(Vesco becomes eligible for citizenship in Costa Rica next month, which would remove the threat of extradition by U.S. authorities. He is a fugitive, charged with making illegal contributions to President Nixon's 1972 campaign. Recently, there have been revelations in Costa Rica that Vesco allegedly financed the 1974 campaign of that country's current president. There is growing pressure to kick him out of the country.)
Cornfeld is very quick to point out that when he got $5.5 million for a chunk of IOS stock he sold just before the fall, he did not realize he was selling the stock to Vesco. The deal was done by an intermediary bank fronting for Vesco, he says.
What has Bernie done with his money in the years since?
He is not terribly expansive on the subject of his net worth.He says vaguely that he puts together groups financing films. He has backed about 18 movies recently, including "The Hireling" and "The Go-Between."
He also says he has "an interest in a California company that manufactures large-screen TV projectors."
In the penthouse living room is a sizable concave screen and across from it is a standard TV set with a normal cardboard box in front of it. Stuck into the box is a large lens. If this makeshift arrangement is any indication, Cornfeld's TV projectors are still in an embryonic stage.
Cornfeld and the law somehow seem incompatible. In July 1975, the millionaire globe-trotter was caught up in an incongruous legal hassle. He was accused of using a "blue box" device to bypass overseas telephone charges. Last August, he was found guilty by a federal jury on three counts of causing his secretaries to defraud Pacific Telephone Co., and he could spend 15 years in prison.
Cornfeld, who is appealing the verdict, says two European secretaries working for him had installed the blue box. "But the FBI is not interested in secretaries," he says bitterly.
In still another legal hassle, Cornfeld still has $2 million in bail - the highest in Swiss history - tied up in Geneva, where he skipped in April 1974 after being held in jail 11 months for questioning. He hopes to get something back because the five charges of allegedly circulating false information on a 1969 financial statement have been reduced to a single count. Bernie protests that he didn't know what he was getting into.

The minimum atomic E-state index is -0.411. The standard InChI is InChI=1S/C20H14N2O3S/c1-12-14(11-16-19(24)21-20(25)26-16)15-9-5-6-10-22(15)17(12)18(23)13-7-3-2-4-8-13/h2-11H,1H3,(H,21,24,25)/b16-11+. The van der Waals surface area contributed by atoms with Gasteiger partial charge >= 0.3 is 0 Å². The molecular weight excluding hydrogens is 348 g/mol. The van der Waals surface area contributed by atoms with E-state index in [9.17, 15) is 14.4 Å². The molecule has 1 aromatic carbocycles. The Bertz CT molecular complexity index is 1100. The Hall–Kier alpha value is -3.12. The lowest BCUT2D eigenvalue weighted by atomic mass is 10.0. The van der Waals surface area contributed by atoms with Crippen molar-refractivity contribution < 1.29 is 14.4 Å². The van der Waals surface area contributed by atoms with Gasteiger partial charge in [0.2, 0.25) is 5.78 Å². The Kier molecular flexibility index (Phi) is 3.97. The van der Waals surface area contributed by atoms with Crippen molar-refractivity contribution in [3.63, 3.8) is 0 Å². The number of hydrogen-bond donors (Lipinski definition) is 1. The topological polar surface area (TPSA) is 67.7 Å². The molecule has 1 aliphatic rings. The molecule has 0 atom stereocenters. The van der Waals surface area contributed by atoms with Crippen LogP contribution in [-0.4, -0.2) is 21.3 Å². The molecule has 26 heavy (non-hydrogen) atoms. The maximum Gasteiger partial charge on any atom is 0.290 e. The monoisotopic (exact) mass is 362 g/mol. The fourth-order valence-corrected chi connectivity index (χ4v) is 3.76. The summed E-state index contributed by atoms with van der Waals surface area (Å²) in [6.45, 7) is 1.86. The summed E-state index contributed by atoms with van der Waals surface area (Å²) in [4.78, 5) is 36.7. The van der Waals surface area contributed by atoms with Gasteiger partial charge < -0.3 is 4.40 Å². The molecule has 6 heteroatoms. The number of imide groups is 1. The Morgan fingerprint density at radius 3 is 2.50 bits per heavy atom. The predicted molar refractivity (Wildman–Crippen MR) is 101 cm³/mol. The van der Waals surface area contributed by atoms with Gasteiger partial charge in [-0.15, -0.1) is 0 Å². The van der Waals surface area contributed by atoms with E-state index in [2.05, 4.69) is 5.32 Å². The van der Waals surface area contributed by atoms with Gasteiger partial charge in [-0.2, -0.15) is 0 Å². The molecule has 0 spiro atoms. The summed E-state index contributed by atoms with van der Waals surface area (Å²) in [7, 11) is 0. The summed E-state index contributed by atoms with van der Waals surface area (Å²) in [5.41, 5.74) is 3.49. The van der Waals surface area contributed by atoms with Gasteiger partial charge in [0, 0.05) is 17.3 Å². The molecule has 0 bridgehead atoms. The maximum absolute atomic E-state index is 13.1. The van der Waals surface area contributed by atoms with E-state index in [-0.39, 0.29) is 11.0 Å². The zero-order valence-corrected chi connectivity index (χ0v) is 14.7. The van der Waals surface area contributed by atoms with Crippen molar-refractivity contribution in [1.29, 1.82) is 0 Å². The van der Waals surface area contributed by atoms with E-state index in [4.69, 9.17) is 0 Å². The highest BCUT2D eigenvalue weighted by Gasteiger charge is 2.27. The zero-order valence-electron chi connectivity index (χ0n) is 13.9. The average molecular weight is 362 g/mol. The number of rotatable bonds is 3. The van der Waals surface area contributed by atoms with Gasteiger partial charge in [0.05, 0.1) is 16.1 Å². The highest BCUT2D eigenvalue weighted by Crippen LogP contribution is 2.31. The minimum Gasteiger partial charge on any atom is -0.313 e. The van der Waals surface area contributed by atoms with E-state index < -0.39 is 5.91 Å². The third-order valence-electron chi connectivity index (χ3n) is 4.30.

"We had a half dozen of the most prestigious financial firms in the world preparing that financial document," he says. "All I did was sign it."
But the subject that preoccupies Bernie, and the one he introduces whenever he gets the chance, is the unhappy fate of all those investors who bought his sales pitch. "There was $500 million that Vesco didn't get, and so far only about $20 million of it has been distributed," he says.
Two weeks ago, a Canadian court ruled that $124 million held in escrow should be distributed to IOS shareholders.But Cornfeld angrily points out that liquidators and lawyers involved in the case have collected $41.9 million for their efforts.
Bernard Cornfeld plans to tell his side of the IOS story in a book. He says he has completed a draft. This very day, in fact, he is off to have lunch with author Martin Mayer to try to interest him in collaborating.
Cornfeld obviously is groping for a new metier, some way to fill the void left when Vesco stole his creation, IOS. He got married to Lorraine June 15, 1976. That destroyed the well-publicized image that Cornfeld's heart belonged only to his mother.
But perhaps the most shocking change in Bernie is his new role as father. As he sits holding 8-month-old Jessica, his mind wanders and questions go unanswered.
"I used to think all babies look the same," Cornfeld says while bouncing Jessica on his lap. "But I'm convinced that this is an unusually pretty child."